I decided to move 24: Season 3 up in the queue recently because the ending of season 2 was such a cliff-hanger I had to know how the story continued. The producers took the easy way out, unfortunately, by picking up three years later with little more than a "oh, everything is fine now" throw-away comment. Considering how bloody good season 2 was (sans the Kim storyline) I had high hopes for season 3, especially how the Kate Warner-Jack Bauer situation is resolved literally in the first 15 minutes of the premier.
It's a shame then that the show feels like it's treading on water for practically the entire season run. The threat is just as serious, maybe moreso, than the nuke-in-LA threat in season 2 but for some reason it feels like everyone is just spinning their wheels.
The show wouldn't be 24 without at least one utterly ridiculous and show-stopping sub-plot. Last season that belonged to Kim Bauer and everything she did was useless. This season, that sub-plot is unfortunately given to President David Palmer and his Chief of Staff. Palmer is easily the coolest character after Jack Bauer himself and watching how he's sucked into a fairly stupid story involving his brother Wayne, Wayne's affair with the awful Gina Torres (who plays the wife of a major Palmer campaign backer), and Palmer's ex-wife Sherri just drags the show to a screeching halt everytime the focus shifts to it. The lone high point is how it all ends in the final two episodes, but it is a major beating to get there.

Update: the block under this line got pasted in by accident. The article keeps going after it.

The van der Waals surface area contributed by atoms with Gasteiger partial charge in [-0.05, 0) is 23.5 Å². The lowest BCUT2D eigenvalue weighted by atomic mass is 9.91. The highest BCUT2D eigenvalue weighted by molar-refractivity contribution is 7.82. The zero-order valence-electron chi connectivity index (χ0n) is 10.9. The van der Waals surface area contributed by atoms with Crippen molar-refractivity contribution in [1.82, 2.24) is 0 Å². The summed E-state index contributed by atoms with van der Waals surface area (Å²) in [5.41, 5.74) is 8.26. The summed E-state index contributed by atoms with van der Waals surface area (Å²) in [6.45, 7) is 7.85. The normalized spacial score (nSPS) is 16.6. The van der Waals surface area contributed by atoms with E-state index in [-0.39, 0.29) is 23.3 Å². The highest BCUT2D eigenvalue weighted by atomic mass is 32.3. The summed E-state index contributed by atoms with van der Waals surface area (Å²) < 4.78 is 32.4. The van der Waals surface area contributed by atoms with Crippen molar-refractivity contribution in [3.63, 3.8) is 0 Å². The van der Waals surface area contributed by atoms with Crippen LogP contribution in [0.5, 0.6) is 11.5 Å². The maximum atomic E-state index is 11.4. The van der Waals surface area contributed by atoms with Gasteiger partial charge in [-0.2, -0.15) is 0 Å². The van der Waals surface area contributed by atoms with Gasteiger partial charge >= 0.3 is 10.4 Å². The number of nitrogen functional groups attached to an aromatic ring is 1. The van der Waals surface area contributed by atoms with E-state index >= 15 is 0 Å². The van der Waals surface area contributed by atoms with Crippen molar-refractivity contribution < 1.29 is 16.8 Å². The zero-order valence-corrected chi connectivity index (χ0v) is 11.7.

So are there any high points along the way? The way the show twists and turns this season remain pretty slick and unexpected, and I love how the initial threat is never the major one. Heck, the main villains of the first half of the season are dealt with by episode 12 and the major villain doesn't reveal himself until around episodes 15 or 16. Also, the biggest thorn in Jack's side is finally, and brutally, dealt with in a scene that I must have replayed a half dozen times. Kiefer Sutherland plays the character so perfectly that when he finally gets his long-in-coming revenge, you want to stand up and cheer.
I can see why Sutherland wants to stay with 24 as long as possible. The storylines may stretch credibility, but even when it veers towards the overtly ridiculous (as it does frequently in season 3) there are gems aplenty to appreciate. The way Bauer never lets anything affect him personally crashes on his head in the final minutes of the last episode and Sutherland sells it for all he's worth. He gives another magnificent performance as someone who willingly puts himself through the ringer time and again because he bleeds red, white, and blue.
While this certainly isn't the best that 24 has to offer, especially coming off the phenomenal season 2, it still has plenty of high points. I just hope future seasons pick up the tempo while refraining from the stupid.